San Juan del Sur is an international vacation destination that was a stop for gold prospectors in the 1850s as well as a hub for Cornelius Vanderbilt's shipping lines. Apart from being the popular location for international surf competitions, its also home of one of Nicaragua's most recognizable landmarks, the Christ of the Mercy. Constructed in 2009, this statue gives visitors a great view of the entire town.
Located in the Cordillera de los Maribios in the city of León is the active volcano, Cerro Negro. It's in a less populated area, so if there are any pyroclastic flows, for example, there's less human risk. The reason why Cerro Negro is a popular destination is because you can go volcano boarding. After climbing against the wind to get to the top, you drop your wooden board on the tiny volcanic rock grains and slide back down.
Located in Estelí, Miraflor is an agricultural community as well as a nature reserve. Visitors stay in simple housing accommodations from local farmers and get a taste of how they live. The park has untouched areas with a variety of orchids, including the Cattleya. There are opportunities to not only hike the landscape but to experience the region via horseback.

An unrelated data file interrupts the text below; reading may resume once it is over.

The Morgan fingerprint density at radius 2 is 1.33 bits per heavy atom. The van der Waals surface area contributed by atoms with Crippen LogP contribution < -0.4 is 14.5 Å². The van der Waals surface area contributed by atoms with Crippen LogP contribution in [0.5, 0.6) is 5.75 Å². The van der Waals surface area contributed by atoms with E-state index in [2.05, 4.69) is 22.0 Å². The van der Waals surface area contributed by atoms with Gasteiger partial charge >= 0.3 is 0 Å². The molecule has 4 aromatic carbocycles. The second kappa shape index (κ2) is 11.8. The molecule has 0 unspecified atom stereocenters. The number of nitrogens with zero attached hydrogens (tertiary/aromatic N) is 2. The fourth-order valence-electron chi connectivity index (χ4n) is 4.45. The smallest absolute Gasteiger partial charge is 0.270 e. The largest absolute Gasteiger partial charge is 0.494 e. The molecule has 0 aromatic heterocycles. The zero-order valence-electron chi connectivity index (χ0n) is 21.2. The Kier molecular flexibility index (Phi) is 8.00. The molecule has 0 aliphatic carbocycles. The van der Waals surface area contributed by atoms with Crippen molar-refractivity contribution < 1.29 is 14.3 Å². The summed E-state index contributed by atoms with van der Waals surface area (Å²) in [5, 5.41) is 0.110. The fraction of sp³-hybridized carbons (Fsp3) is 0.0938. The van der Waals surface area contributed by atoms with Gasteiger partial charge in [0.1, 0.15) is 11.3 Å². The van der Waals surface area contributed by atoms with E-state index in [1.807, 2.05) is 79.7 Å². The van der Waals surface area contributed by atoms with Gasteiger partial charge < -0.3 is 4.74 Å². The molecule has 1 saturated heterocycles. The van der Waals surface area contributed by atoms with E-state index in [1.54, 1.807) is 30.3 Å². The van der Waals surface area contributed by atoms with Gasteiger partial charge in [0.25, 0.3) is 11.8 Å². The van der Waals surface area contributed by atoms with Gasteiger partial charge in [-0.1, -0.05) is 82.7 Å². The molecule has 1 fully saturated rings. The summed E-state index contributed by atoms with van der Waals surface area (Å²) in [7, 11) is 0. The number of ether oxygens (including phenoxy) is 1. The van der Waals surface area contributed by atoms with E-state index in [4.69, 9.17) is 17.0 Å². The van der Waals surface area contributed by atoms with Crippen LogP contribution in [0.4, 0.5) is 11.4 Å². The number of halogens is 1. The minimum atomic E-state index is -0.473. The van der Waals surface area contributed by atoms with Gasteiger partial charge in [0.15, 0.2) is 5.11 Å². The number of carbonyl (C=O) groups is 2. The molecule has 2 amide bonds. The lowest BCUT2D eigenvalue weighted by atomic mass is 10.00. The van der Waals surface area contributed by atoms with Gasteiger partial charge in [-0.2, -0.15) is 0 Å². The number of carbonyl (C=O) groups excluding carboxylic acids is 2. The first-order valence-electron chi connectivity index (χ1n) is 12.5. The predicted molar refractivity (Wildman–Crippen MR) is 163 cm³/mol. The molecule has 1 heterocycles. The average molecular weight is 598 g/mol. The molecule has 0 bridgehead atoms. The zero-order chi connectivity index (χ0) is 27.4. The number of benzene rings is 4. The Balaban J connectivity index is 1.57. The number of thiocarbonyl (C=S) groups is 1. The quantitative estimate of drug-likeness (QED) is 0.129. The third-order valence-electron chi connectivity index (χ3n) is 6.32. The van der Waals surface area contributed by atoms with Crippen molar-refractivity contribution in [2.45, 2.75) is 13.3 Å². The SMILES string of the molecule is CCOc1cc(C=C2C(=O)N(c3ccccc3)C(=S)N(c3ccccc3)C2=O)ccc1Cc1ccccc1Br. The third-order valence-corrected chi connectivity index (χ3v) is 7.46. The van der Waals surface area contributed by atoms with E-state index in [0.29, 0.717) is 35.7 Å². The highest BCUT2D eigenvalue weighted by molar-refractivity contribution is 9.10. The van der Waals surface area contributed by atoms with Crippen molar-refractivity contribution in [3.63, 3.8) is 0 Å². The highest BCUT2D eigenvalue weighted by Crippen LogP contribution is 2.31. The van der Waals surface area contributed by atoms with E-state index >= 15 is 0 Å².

Just 43 miles from the coast of Nicaragua are the Corn Islands. Big Corn Island has between seven and eight miles of paved roads and transportation to help you get around in a day. Little Corn Island is fully accessible by foot and tends is the more popular visitor destination of the two. Both islands have a thriving commercial fishing industry and active marine life. Those who come to the Corn Islands enjoy snorkeling, diving, and sightings of barracudas and sharks.
Spanish conquistador Hernández de Córdoba found león Viejo in 1524. Between 15,000 to 20,000 people lived here, but due to the infrastructure damage caused by the 1620 earthquake, León was moved to its current location, which is 20 miles west. The archaeological research led to a variety of pre-hispanic excavations, including ceramics, metals, and human remains. Visiting the ruins of this UNESCO World Heritage Site provides great insight into the city's history and amazing views of Lake Managua and the Momotombo volcano.
On the 50 Nicaraguan córdoba banknote is the Somoto Canyon Monument. It wasn't until 2004 that an international team of scientists came to the canyon, discovering that it formed during the Miocene period, some five to 13 million years ago. With its rock formations and beautiful waters, this canyon is a major reason for the increase in Nicaraguan tourism.
The "Pearl of the North," this region was home to the Cacaopera, or Matagalpa people. They were known for their ceramics, stone statues, and fierce fighting spirit, as they were instrumental allies to the Nicaraguan patriots during battle. Today, Matagalpa is a producer and exporter of diverse products, including coffee, beef, and cacao. The Selva Negra Wildlife Refuge is one of its most popular ecotourist destinations.